Former adviser and current marketing guru Robyn Crane says financial advisers who are riding out the final days of pandemic restrictions without working diligently to nurture relationships with existing clients and actively cultivating new ones are not going to make it in this business.
Crane, who will be headlining the next virtual InvestmentNews Women Adviser Summit on June 23, said the new normal beyond the Covid-19 crisis will include virtual and face-to-face communications.
“If you’re not capitalizing on this opportunity, you’re going to be dead in the water,” Crane said in an interview. Excerpts from her interview with Liz Skinner, senior projects editor for InvestmentNews, are below.
Crane will present her “cloning idea” and other business development tips at the virtual Women Adviser Summit to help female advisers grow successful and sustainable businesses.
Liz Skinner: Why is an important time for advisers to be seeking growth?
Robyn Crane: I think it’s a huge window of opportunity because we’re moving into a new normal as far as going virtual and everything like that. So, if you’re not capitalizing on this opportunity, you’re going to be dead in the water. It’s like assuming you didn’t learn the internet, you thought, ‘I’ll just pass this by.’ This is another thing that’s happening now that if you don’t do this, you’re not going to be able to make it through. It’s like Tony Robbins says, ‘if you’re not growing, you’re dying.’
When people stop moving, when they start coasting, and they just slow down, the fulfillment slows down as well. If you’re not growing, if you’re not making more money, you’re not helping as many people, so you have to be innovating, or you’re going to start losing clients. You have to be innovating, or you’re not going to be able to help the people who need you. And right now, innovation has been forced into virtual meetings, virtual marketing, just the virtual world in general. You must be able to connect virtually. You have to be learning that and growing that to be able to impact more people.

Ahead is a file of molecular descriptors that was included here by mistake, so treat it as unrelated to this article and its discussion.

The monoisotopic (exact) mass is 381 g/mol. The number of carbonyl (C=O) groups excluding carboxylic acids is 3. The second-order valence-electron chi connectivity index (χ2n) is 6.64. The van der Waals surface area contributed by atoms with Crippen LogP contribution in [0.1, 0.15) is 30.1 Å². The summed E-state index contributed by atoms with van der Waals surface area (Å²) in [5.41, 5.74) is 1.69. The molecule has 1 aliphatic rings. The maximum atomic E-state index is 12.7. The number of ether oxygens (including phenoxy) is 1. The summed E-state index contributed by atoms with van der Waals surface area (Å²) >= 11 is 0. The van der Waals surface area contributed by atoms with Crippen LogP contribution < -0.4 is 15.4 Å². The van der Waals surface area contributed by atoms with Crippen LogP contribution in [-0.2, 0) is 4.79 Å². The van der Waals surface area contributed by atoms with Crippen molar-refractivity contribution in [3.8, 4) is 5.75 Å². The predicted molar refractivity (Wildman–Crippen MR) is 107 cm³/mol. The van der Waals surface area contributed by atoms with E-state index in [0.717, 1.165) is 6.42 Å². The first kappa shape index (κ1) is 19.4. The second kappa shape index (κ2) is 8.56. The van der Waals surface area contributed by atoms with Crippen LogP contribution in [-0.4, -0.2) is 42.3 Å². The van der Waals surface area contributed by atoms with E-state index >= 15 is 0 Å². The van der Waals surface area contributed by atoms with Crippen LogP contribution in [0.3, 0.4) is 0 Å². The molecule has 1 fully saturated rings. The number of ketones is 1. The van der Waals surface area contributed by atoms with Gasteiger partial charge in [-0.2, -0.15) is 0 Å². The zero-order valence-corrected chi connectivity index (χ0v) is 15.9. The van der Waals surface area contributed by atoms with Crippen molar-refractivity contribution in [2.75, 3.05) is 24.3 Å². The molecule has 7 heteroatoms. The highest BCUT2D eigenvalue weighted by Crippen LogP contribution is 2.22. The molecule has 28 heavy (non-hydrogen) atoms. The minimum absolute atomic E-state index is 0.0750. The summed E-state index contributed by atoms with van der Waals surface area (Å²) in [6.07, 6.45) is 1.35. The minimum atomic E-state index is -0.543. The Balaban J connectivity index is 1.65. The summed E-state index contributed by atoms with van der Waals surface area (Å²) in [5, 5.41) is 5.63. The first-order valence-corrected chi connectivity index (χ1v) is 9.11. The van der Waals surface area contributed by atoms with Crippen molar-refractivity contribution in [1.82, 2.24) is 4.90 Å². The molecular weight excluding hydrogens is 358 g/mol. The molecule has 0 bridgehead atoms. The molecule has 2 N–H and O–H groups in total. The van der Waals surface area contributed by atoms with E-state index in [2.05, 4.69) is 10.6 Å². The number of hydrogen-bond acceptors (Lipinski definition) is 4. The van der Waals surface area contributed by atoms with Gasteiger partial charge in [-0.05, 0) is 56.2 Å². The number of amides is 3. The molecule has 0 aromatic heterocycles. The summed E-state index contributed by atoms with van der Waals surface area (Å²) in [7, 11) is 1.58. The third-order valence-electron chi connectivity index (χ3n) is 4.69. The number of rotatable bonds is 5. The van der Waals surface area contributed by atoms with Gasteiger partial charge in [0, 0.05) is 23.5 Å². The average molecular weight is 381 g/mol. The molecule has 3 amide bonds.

LS: What should advisers be doing now to retain and grow their current clients?
RC: Number one is communication. We all know that based on being in the industry, that it’s always about communicating, which is why when the market drops, everyone starts calling their clients. But it has to be proactive. It can’t be that the only reason I’m calling you is because I think you’re worried about the market. I was listening to a podcast and this woman was talking about how the advisers who are getting the most referrals are not just communicating more often, but they’re getting on zoom with them. So, it’s actually face-to-face meeting virtually. It’s not enough just to call your clients. They want to feel like they can see you, especially when people have been in a lockdown. People don’t have that human connection as much so just getting on the phone isn’t enough, just sending an email isn’t enough.
I think the second thing that people, especially advisers, aren’t used to leveraging their time. Like you can jump on zoom and it doesn’t have to be about a certain subject like retirement or social security or long-term care. I think it’s actually better to talk about a human factor, like what is going on in their minds, what are they concerned about. And you just being in front of the room, even virtually, you become more of an authority. Anything around them is going to be more compelling than just saying, I’m going to talk about social security. What people really want is to feel understood. The way someone feels understood is by feeling like you understand my problem and what I want and that you can get me there in a quicker way.
LS: How should female advisers be drumming up new clients in the current atmosphere?
RC: Women, specifically, are great nurturers. As we all know, it’s in our nature to build relationships and to care about people. It is more about consistent marketing, and getting yourself out there, it’s about you being you and connecting. This is a great opportunity for women to embrace their natural tendency to want to connect, to want to understand people. Instead of trying to work with everyone, you say, okay, who is the person I love working with? This is my cloning idea.
Who’s that one client that if I clone that one client 10 times, I’d be able to get at least $10,000 per client and be able to exceed my $100,000 goal? Well, if you think like that, then you’re thinking about one person and one person only, even though they’re clones of that person. And now you can get into their heads. If we try to work with everybody, then you’re not talking to me, you’re talking to everyone and I don’t feel heard. But if instead we focus on that one person and get obsessed with helping that person, along the way you’ll get other clients. It’s about depth, not about width, and about helping people in a more transformative way.
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As our second lead editor, Cindy Hamilton covers health, fitness and other wellness topics. She is also instrumental in making sure the content on the site is clear and accurate for our readers. Cindy received a BA and an MA from NYU.